A couple weeks ago I mentioned that DeKalb’s financial consultants made recommendations for medical cost containment deserving of their own post.
Here it is, finally. Turns out it’s not just the recommendations after all and it’s very long, so grab a cuppa something and make the jump when you’ve got time to hang out for awhile.
Part I: History & Trends
I decided to recap so you can get an idea of the quality of stewardship of taxpayers’ money around here and maybe understand, if you don’t already, how the financial consultants’ advice might seem like a clear bright light in the middle of the Twilight Zone to somebody who’s been watching city government for a few years.
DeKalb has long offered healthcare coverage to its employees, but from 1993 to 2008 the city was self-insured, meaning staff made estimates for the coming year, put General Fund money and others’ contributions into a special fund, and paid claims directly.
Here’s who was covered, according to the FY2008 budget narrative (PDF p. 107):
The City provides comprehensive medical and dental coverage to its employees, their dependents, retirees and elected officials. Active employees pay two percent of their base wage for single coverage and an additional two percent for family coverage if desired (four percent total); retirees and elected officials pay reduced amounts for similar coverage.
(FYI, “employees” include DeKalb Public Library employees.)
FY2009 and ’10 budget narratives are more specific about retirees: They paid a flat $175 per month “premium co-pay” for single coverage or $460 per month to include dependents – even in the face of yearly increases in the costs of the program.
The miniscule “co-pay” — plus participation of retirees and dependents that the city was not contractually obligated to include — contributed to a huge unpaid liability. This liability was never published and perhaps not even calculated until the Government Accounting Standards Board phased in new rules for reporting retiree health coverage programs, AKA Other Post-Employment Benefits (OPEB). DeKalb first detailed OPEB funding progess in its FY2008 Comprehensive Annual Financial Report (PDF pp. 90, 115) and this was picked up by financial consultants Executive Partners, Inc. (EPI) in their report released May 2009. The unpaid liability at that point was $29.4 million, and the consultants warned it would continue to spiral upward “to infinity” if the city did not get it in hand.
The OPEB was not the only bad news at the time. In FY2007 the city’s Health Fund expenses jumped by $1.6 million, mostly driven by a sharp rise in claims; and the following year shows a similarly elevated expense level.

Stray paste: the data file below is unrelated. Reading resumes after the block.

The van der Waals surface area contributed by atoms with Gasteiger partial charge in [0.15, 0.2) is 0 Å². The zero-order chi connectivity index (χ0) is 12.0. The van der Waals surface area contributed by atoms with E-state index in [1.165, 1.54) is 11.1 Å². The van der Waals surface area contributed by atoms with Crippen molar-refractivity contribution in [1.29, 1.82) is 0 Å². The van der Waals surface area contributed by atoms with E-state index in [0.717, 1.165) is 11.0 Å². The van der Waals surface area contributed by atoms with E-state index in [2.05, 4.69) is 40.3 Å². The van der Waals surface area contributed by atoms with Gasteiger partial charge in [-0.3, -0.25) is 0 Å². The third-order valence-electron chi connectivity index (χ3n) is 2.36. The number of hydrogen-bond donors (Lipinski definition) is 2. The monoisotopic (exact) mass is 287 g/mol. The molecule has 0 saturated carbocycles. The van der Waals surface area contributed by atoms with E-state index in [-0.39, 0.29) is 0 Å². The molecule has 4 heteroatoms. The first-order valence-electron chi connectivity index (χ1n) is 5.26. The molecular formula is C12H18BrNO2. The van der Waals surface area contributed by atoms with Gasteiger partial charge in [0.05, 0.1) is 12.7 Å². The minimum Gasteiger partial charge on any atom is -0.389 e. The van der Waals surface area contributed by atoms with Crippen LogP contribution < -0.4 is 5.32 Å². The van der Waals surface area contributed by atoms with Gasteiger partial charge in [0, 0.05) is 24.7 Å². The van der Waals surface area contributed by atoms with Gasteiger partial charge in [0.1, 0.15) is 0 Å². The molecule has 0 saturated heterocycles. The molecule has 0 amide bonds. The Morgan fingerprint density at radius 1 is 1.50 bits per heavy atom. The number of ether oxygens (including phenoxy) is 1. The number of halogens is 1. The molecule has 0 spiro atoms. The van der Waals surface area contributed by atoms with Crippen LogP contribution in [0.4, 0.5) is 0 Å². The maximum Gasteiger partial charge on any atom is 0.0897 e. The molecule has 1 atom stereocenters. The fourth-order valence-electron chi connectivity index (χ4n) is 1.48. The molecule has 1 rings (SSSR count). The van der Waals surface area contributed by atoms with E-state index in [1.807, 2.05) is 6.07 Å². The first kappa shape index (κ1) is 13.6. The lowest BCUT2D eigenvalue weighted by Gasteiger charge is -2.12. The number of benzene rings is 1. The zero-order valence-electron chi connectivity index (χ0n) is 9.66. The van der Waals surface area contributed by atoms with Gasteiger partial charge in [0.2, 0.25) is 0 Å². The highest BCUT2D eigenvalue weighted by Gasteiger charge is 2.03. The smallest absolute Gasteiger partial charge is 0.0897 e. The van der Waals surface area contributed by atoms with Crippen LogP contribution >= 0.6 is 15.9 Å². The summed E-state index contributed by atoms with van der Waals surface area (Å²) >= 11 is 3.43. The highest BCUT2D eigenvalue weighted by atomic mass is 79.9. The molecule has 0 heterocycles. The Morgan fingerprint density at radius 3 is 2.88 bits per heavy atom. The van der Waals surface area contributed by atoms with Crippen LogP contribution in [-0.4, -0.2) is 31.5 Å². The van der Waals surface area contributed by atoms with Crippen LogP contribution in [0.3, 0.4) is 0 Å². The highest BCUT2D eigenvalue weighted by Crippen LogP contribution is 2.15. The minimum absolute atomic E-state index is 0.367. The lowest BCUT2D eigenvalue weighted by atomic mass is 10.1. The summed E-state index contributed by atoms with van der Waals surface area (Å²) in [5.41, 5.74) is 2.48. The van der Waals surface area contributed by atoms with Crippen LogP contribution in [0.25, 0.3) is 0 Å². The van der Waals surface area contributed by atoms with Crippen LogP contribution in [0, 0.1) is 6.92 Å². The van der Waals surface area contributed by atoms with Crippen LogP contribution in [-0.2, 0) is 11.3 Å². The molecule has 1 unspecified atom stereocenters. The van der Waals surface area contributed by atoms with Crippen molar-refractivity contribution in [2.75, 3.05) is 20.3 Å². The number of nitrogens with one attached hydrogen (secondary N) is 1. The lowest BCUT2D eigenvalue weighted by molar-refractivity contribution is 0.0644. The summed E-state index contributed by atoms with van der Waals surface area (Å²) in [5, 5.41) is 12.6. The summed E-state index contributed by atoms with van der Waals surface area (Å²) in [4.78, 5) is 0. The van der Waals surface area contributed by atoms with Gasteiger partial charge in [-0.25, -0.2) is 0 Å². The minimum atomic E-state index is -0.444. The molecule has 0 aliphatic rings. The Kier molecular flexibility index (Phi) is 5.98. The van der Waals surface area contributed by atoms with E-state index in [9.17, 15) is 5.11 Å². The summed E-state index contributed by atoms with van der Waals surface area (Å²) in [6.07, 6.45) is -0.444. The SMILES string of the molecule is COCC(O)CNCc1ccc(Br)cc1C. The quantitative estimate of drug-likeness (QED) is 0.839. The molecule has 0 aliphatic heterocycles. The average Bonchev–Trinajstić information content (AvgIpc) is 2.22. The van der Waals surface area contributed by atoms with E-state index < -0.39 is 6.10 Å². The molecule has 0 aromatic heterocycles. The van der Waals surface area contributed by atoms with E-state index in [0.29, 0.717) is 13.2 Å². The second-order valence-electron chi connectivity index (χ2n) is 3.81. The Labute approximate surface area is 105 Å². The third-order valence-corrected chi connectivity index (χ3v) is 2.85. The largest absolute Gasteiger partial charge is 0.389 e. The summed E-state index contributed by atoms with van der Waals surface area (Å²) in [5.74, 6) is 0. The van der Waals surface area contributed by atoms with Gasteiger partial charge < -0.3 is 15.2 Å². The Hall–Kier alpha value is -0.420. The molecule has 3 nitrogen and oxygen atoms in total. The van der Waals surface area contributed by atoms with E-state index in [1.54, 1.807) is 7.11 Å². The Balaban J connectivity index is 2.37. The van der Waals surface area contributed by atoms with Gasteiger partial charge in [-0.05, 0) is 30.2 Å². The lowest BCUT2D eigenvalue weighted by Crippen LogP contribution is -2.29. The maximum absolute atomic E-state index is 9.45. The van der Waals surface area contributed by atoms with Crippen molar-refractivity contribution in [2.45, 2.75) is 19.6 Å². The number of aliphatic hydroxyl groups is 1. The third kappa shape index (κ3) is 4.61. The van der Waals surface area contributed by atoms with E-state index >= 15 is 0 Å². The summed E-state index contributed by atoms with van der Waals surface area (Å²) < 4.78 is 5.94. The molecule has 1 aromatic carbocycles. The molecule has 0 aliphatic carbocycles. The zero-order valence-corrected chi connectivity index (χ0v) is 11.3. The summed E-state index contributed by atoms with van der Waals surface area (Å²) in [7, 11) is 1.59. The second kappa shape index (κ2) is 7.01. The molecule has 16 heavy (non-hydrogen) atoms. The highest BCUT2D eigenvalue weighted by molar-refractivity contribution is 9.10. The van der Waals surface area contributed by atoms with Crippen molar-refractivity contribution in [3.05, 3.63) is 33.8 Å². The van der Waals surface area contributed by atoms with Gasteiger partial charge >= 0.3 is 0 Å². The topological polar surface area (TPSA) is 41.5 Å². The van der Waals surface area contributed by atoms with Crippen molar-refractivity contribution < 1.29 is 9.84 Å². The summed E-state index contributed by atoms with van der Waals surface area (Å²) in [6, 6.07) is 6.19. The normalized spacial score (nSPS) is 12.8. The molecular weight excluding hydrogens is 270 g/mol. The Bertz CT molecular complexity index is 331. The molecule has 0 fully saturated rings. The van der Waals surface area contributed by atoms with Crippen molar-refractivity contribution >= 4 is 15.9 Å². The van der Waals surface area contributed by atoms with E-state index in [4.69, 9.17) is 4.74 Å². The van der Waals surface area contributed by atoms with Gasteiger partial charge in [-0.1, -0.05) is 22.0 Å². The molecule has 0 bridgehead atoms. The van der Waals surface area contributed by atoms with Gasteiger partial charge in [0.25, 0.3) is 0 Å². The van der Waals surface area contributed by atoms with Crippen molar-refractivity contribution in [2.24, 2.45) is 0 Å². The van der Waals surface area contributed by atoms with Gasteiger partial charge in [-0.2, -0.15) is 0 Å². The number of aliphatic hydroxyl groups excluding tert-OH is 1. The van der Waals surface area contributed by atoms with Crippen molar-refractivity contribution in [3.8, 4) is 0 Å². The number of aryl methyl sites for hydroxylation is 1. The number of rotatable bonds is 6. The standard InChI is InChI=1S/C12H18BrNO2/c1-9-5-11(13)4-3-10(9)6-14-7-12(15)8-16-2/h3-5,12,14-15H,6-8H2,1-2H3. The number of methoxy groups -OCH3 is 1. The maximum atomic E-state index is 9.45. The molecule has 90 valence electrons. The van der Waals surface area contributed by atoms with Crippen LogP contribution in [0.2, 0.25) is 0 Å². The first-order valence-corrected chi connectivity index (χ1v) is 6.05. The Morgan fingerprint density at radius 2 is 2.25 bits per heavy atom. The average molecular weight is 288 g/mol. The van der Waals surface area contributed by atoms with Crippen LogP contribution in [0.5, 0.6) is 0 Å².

Since DeKalb did have coverage to protect against single claims of more than $100,000, the expenditure increases could not have been just about catastrophic illnesses. Factors included double-digit annual jumps in medical costs, the addition of about two dozen employees to the workforce (PDF p. 117) and a growing pool of retirees. Because revenues were already failing to meet projections, DeKalb could not cover the increases needed in employer’s contributions so, as you can see below, the large deficits ate up reserves.
The numbers come from annual budgets. FY2013 figures are estimates but the rest are actual.
Speaking of actual, DeKalb obtained actual health insurance through IPBC, the Intergovernmental Personnel Benefits Cooperative, in 2008. The benefits of membership to date, however, are unclear.
Here you can see graphically the huge FY2007 leap in expenditures. A new level of expenses was established from then on, as shown by the blue highlighting of the claims/premiums line. It was FY2010 when premiums replaced claims in the budgets.
I like to emphasize them not only because claims/premiums drive expenses the most, but also because changes to other expense categories make the total almost meaningless. For example, joining IPBC eliminated roughly $200,000-$300,000 in reinsurance and administrative costs, but wellness benefits and deferred compensation payouts have since been added to budgeted services, and transfers to and from this fund vary year to year.
I cannot explain the dip in contributions for FY2011 except to guess there was a miscalculation.
Did joining the cooperative tame claims? This is not possible to determine with the data available to me. Claims and premiums are two different things (though I do find it weird they match up in amounts during the transition) and costs are impacted by staff reductions and increases as well as actuarial science.